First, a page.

Are there subtle differences in meaning between the nouns summary, abstract, overview, and synopsis?
Which would be the most appropriate term for a one-page “executive summary” of a research report?
- summary: An abstract or a condensed presentation of the substance of a body of material.
- abstract: An abridgement or summary.
- overview: A brief summary, as of a book or a presentation.
- synopsis: A brief summary of the major points of a written work, either as prose or as a table; an abridgment or condensation of a work.
Summary is the most catch-all term of this group, and the one that shows up the most in general everyday English.
Abstract is most commonly used in the scientific context. It is typically a formal requirement for publication, as the initial section of a scientific paper. Often times if you find scientific papers online, it is just the abstract that is available.
Overview is similar in literal meaning to “summary”. It has a slight informality to it.
Synopsis again could be exchanged directly for “summary” in most contexts. It has a slightly more formal feel, and shows up in the literature and the arts a bit more frequently than other contexts (e.g., “I just want to read a synopsis of the novel, not the whole thing” sounds a bit better than “summary”). A synopsis is often more detailed than a regular “summary”.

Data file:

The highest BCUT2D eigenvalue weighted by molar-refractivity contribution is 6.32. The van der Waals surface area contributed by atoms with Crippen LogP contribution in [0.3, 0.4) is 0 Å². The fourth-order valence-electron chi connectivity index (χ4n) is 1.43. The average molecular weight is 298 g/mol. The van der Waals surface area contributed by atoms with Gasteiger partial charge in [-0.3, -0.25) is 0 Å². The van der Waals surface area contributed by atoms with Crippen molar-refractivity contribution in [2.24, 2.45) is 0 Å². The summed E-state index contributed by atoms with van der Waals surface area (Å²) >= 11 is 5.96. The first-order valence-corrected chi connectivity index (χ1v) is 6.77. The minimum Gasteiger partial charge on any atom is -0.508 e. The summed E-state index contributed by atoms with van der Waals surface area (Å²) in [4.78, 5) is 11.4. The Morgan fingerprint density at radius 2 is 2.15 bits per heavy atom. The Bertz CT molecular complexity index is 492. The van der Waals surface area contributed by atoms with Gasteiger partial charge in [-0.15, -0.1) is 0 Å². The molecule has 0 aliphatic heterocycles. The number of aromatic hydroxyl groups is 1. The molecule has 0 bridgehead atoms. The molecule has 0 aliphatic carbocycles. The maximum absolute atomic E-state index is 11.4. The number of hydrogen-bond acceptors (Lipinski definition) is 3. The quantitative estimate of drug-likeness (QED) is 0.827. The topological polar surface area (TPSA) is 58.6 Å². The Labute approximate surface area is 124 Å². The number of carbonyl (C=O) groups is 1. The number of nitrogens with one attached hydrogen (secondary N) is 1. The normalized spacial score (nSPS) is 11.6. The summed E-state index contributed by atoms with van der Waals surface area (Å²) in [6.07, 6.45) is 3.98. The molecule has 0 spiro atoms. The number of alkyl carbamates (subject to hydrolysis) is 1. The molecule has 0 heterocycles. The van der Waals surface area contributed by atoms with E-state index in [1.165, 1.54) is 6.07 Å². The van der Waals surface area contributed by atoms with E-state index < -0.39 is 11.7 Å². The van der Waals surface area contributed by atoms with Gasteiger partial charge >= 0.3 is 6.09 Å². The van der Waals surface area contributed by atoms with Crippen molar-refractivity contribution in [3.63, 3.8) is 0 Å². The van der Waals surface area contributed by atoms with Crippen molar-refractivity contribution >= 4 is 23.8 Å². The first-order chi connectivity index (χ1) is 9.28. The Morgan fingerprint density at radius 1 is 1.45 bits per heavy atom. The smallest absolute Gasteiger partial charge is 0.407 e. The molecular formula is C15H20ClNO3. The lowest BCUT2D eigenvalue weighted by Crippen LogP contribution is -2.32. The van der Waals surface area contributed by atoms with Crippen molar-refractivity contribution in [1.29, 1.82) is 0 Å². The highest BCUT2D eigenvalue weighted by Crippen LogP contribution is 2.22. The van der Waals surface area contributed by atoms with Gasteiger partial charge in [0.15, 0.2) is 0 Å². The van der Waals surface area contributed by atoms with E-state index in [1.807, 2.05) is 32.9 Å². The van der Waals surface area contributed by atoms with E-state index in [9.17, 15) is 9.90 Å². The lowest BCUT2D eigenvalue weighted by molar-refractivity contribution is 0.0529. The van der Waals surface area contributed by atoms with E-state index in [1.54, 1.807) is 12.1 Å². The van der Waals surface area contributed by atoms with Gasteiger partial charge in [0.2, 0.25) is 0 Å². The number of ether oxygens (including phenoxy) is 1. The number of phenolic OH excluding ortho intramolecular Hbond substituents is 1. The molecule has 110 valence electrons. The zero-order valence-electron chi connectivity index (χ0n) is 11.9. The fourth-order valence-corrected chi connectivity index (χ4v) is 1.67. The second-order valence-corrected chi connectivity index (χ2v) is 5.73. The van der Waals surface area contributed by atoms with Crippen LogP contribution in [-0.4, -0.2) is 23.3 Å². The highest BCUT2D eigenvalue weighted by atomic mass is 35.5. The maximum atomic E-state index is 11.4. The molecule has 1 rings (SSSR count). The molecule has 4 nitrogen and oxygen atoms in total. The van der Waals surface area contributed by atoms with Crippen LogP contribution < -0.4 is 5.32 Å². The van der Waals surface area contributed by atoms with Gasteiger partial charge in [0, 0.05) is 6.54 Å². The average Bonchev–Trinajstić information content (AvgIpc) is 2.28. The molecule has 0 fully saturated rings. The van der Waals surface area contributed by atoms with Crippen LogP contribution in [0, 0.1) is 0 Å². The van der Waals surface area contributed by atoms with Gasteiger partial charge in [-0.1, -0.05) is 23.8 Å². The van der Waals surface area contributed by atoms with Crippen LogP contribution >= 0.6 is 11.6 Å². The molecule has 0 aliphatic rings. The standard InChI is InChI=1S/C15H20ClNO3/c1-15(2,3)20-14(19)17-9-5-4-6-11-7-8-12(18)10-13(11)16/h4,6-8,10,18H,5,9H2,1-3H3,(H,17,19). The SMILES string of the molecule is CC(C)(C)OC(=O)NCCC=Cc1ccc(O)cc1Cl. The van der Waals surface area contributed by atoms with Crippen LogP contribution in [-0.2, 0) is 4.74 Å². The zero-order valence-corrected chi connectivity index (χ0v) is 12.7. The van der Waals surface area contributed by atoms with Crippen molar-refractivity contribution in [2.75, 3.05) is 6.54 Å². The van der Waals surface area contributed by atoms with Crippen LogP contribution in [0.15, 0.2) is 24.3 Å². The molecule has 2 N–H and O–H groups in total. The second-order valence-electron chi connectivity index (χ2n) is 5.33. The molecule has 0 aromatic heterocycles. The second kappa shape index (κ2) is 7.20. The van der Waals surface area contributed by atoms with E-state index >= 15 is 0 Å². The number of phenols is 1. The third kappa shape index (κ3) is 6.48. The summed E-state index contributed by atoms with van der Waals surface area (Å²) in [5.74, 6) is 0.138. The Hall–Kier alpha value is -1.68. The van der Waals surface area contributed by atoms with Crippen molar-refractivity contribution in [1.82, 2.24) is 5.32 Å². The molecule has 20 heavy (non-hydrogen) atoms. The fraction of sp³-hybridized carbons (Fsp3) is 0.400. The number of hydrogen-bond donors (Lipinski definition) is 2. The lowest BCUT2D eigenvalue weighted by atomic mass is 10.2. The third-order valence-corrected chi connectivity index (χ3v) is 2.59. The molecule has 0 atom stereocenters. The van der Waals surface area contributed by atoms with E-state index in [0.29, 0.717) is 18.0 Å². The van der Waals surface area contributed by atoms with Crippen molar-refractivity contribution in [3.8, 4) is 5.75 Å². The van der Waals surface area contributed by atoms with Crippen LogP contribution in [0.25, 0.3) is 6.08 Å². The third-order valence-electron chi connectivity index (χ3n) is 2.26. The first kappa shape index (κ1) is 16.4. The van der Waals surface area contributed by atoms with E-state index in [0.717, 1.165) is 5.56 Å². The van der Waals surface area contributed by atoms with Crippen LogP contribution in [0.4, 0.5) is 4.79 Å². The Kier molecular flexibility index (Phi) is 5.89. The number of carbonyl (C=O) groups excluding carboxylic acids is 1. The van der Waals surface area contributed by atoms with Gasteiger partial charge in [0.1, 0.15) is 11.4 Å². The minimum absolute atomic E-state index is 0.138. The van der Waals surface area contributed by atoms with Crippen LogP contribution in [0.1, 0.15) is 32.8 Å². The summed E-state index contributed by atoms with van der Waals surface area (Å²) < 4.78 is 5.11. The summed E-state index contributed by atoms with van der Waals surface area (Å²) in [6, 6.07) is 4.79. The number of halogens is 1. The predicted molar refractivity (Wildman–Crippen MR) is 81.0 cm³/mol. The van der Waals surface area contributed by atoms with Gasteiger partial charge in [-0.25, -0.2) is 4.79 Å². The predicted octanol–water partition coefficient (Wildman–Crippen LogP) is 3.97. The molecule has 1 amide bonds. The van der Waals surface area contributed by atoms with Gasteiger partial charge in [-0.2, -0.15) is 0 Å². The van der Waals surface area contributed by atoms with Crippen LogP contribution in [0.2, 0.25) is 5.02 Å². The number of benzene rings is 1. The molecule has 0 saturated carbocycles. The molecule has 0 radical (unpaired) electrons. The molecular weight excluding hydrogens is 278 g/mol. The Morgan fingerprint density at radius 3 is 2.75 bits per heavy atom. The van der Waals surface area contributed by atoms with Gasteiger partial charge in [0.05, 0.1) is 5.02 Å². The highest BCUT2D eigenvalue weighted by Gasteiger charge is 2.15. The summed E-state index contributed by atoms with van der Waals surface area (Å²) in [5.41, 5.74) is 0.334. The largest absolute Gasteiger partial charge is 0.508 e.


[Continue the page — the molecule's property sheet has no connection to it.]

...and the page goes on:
Executive Summary shows up most often in a business context, or sometimes also in a political context (e.g., think-tank white papers).
Any of these would probably work in a research report, but it would also depend on the audience. Scientists would probably be most comfortable with “Abstract”; MBAs with “Executive Summary”; for a more general public audience where you want to seem accessible, “Overview”. If you’re not sure, I can’t imagine going wrong with “Summary”.
Note that I’m American, so this answer applies most directly to American English.